Miura 1: Europe’s First Private Reusable Rocket Launch in Spain
Europe witnessed its first-ever private, reusable rocket “Miura 1” launched by PLD Space from a site in southwestern Spain. Tall as a three-storey building, Miura 1 carried a payload for test purposes. The rocket didn’t get that high but performed quite well.
Raul Torres, chief executive of PLD Space, expressed triumph and excitement. He said the rocket systems worked perfectly, achieved 100 percent of the objectives in the ascent and re-entry, meaning Miura 1 is capable of reaching space.
Torres said their main objective was to verify the operation of key technologies in flight. This included the thrust profile of the engine under flight conditions, the aerodynamic behavior of the launcher, the tracking of the nominal trajectory, the nominal behavior of all subsystems under real conditions, and exposure to real space conditions.
What is Miura 1?
This is Europe’s first rocket that’s fully reusable or recoverable. According to PLD Space, Miura 1 is a suborbital launch vehicle, privately developed in Europe.
It’s the first space system designed by PLD Space to take payloads into space and bring them back safely. This is Europe’s effort to push forward scientific research and technology development under microgravity conditions.
PLD said this will allow the collection of the largest volume of flight information possible in order to obtain data that will determine the validation and design of the technology, and potential improvements or changes in the development that will later be transferred and integrated into the Miura 5 orbital launcher.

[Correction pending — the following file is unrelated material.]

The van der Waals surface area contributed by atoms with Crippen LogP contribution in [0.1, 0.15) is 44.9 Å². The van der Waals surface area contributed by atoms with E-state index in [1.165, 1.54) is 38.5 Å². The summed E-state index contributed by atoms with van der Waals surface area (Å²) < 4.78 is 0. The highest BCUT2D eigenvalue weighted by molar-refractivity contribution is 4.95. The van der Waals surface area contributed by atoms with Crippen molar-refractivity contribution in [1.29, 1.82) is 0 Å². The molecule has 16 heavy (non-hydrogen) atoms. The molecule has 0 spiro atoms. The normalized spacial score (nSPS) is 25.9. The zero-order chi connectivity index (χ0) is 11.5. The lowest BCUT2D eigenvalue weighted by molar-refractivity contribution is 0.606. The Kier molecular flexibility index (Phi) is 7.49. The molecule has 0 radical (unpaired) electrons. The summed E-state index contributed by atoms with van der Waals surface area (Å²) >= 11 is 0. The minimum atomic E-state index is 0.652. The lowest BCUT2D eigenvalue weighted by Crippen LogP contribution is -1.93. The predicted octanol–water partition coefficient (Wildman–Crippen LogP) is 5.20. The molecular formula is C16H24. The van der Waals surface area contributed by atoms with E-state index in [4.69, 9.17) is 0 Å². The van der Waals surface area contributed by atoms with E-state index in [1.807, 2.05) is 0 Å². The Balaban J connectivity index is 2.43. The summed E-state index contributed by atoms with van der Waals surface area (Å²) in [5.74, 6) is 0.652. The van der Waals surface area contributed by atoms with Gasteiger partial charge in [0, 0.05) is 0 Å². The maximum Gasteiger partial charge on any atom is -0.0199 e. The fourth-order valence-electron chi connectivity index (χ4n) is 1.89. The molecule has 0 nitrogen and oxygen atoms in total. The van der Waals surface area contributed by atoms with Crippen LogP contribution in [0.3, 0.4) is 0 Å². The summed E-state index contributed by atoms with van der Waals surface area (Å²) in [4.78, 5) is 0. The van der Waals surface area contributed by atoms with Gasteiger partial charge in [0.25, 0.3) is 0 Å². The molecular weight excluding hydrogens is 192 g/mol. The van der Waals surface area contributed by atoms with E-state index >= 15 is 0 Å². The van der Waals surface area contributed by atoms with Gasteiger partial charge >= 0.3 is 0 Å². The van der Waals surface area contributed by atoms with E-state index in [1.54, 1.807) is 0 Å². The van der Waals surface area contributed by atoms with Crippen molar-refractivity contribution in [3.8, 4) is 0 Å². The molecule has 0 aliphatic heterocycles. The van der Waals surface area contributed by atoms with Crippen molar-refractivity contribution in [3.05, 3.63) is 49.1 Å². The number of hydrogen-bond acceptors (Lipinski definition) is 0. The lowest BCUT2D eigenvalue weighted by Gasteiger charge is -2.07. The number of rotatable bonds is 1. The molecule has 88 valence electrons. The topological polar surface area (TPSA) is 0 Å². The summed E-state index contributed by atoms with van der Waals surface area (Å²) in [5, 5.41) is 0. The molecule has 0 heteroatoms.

Europe aims to launch Miura 5, which features a reusable first stage, by 2024 or 2025. It will fly from Europe’s Spaceport in Kourou, French Guiana.
Europe Space Ambitions
Europe is striving to catch up with other countries like the US, China and India in terms of space. It wants to send small satellites into space. Its last attempt was unsuccessful by Virgin Orbit from Britain in January.
All eyes are now on Miura 5 which is regarded as critical for Europe’s ambitions. Dr Josef Aschbacher, European Space Agency (ESA) Director, said Europe has 17 percent share in the global space economy. He believes there’s a lot of potential and capabilities in Europe.